Diversity in leadership is equal to breaking stereotypes in a society where certain group of people tend to dominate whether it’s in business, educational fields, or the army. It’s a moment to be proud of when people of all different kinds of race and background are welcomed.
Queens College experienced a moment like this when Major Tejdeep Singh Rattan came to visit and shared his life experience about joining the army and a Q&A session with students. Major Rattan was one of the first few Sikhs who could keep his articles of faith, such as his beard and turban, while still serving the US army.
“I have earned my promotion to Major and this further demonstrates that observant Sikhs can thrive in the U.S. Military with our articles of faith,” Major Rattan stated.
Major Rattan was rejected three times before getting in the fourth time and was also the first Sikh after 30 years to attend the army’s Basic Officer Leaders Course.
“From the 1980s until 2009, I was the first Sikh who went for basic training. The fourth time, I met a recruiter at Fort Hamilton, NY who helped me out with the process of getting into the military. We had to convince the army why practicing Sikhs should be allowed and the Sikh Coalition helped us out.”
One of Major Rattan’s main hurdles was uniformity. Even though he could pass the hurdles with the gas mask, he still had the same question in his head.
“How can a man wearing a turban stand in a battalion and stand out and be part of that uniformity?” This turned out to be the barrier.
His mentor told him that he must do his best in whatever he does. After passing his physical tests, people slowly started accepting him. His motto is that you can’t give up. However, Major Rattan said that once you work with the armed forces, people are open-minded because they know that you don’t mind taking the bullet.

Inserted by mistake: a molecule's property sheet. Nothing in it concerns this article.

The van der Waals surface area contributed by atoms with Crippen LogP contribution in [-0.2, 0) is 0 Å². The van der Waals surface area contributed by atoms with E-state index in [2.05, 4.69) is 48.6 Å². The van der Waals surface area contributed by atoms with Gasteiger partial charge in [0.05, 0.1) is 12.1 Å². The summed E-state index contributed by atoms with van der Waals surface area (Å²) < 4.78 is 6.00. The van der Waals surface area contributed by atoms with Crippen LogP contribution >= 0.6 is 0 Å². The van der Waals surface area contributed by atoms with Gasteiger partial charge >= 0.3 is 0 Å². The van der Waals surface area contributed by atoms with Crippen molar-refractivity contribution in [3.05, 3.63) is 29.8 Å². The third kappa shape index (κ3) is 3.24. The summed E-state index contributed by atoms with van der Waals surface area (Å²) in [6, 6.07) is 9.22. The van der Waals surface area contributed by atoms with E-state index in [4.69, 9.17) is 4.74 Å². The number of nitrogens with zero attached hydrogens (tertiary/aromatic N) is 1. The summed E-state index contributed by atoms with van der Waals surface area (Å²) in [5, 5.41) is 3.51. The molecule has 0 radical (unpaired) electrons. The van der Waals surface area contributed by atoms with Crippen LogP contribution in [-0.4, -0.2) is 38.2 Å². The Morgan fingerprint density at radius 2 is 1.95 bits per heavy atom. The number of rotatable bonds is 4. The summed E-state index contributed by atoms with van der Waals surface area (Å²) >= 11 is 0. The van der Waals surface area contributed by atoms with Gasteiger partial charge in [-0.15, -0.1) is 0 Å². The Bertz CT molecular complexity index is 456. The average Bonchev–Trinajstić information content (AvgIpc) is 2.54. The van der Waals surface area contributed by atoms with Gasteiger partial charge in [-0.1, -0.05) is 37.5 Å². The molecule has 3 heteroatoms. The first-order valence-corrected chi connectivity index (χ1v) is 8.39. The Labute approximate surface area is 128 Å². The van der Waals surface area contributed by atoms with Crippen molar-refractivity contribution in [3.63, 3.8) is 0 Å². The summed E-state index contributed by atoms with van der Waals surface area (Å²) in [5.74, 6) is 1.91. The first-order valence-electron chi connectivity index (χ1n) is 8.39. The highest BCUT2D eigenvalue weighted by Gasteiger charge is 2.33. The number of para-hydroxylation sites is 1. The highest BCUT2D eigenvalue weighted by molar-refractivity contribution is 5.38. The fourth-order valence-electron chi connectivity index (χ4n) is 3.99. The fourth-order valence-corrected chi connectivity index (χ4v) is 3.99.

Social identity played a huge role in his life as a soldier because there was a parallelism between his values as a Sikh and the military values.
“Leadership, honesty, integrity, selfless service, personal service. Do I have any of these values is what I asked myself and it happens to be that the values I grew up with are like the military values. That’s how I relate the role of my social identity and parallel it with the way of my life or at least try to.”
Major Rattan surpassed his hurdles and join the US army with respect to his faith and values.
Karandeep Singh, the Vice President of QC Sikh Club, said how diversity in Queens College is very predominant.
“There are more than 100 clubs focusing on many aspects. We have clubs such as Hillel, MSA, and Caribbean, HSA, Sikh Club and many more. There are a lot of clubs that focus on different religions and in that sort, you can just see the diversity and the different ways of life of how things are going on. In that aspect, Queens College itself is a melting pot just like what they call New York City.”
Japneet Singh, who won the re-election for Students for Change in Student Government, shared how diversity in leadership is very crucial.
“Being a Student Government president on campus allows different perspectives to be on the table. You don’t want to lead with just one perspective, you want to have different perspectives. For example, QC has over 20,000 students and not all of them are one ethnicity, but a lot of different groups that attend this university. We want to make sure that we get everyone and not just one specific group.”
Diversity has increased over the years and Major Rattan said how he has no regrets with the way he lived because he lived the way he wanted to live and served his country.